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🎤 Interview: Anita Flores
ANITA FLORES is a podcast producer at Earwolf and has produced and starred in videos for Buzzfeed and Univision. She's performed stand up and storytelling all over New York City and hosts two podcasts. That's right, TWO! CareTalkers explores the world of caretaking and I’m Listening focuses on different themes and pivotal moments from the show Frasier. You can follow her on Twitter/Insta @anitajewtina.
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The written version of this audio below has been edited and condensed for clarity, more so than the audio, which was was a rough edit in Descript in case folks wanted to listen (yes, you may hear Anita’s spouse in the background in the latter part of the recording).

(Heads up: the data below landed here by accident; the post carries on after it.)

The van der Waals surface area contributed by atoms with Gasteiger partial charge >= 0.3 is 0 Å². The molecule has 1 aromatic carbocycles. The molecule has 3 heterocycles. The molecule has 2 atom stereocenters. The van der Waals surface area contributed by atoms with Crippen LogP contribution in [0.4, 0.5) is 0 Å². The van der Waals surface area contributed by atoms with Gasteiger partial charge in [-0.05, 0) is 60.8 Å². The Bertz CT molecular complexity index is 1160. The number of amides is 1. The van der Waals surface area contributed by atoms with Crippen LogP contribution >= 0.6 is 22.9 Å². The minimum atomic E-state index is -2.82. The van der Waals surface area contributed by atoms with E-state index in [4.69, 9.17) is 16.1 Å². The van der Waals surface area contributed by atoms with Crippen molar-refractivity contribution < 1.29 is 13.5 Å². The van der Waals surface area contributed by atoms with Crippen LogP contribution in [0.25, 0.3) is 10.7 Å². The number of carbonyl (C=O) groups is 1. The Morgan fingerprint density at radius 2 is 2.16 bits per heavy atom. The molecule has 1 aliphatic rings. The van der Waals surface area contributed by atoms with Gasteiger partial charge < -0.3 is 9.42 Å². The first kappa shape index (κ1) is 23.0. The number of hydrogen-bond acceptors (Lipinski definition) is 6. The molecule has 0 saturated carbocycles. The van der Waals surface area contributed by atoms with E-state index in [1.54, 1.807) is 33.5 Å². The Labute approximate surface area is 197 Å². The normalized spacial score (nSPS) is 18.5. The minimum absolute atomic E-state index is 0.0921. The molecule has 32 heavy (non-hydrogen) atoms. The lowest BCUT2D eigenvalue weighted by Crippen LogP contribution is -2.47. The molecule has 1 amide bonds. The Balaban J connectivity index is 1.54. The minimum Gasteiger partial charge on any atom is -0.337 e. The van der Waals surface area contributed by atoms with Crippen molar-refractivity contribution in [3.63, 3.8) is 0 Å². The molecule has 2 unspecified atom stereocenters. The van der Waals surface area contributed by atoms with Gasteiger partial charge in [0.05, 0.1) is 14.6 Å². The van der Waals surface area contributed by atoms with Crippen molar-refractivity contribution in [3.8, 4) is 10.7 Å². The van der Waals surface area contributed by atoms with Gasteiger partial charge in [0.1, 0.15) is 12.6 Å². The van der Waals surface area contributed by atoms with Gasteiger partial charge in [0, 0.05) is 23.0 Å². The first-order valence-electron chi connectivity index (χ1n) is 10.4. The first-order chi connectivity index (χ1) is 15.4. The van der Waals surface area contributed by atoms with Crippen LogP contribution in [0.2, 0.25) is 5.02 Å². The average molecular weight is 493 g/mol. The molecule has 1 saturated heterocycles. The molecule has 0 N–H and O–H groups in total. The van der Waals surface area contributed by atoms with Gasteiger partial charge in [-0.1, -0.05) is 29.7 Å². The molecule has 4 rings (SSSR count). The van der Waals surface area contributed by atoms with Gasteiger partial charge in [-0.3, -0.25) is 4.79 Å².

But you should listen to learn more about: the shows Anita has produced on including what her favorite episode is, her thoughts on an episode idea of CareTalkers that she is unsure will ever see the light of day, and hear more of her rapid fire…that I guess wasn’t so rapid then?!
Oh yeah, and Anita is a friend of mine of over 10 years…so go enjoy that audio.
To start, can you share a little about your journey into storytelling, both comedy and hosting / producing?
Back in 2007, I was interested in getting into comedy and at the time in New York we had the Upright Citizens Brigade Theater, so I started trying to get into classes there. I did a sketch writing class and wasn't great at; I didn't really make my deadlines of writing sketches. It was hard.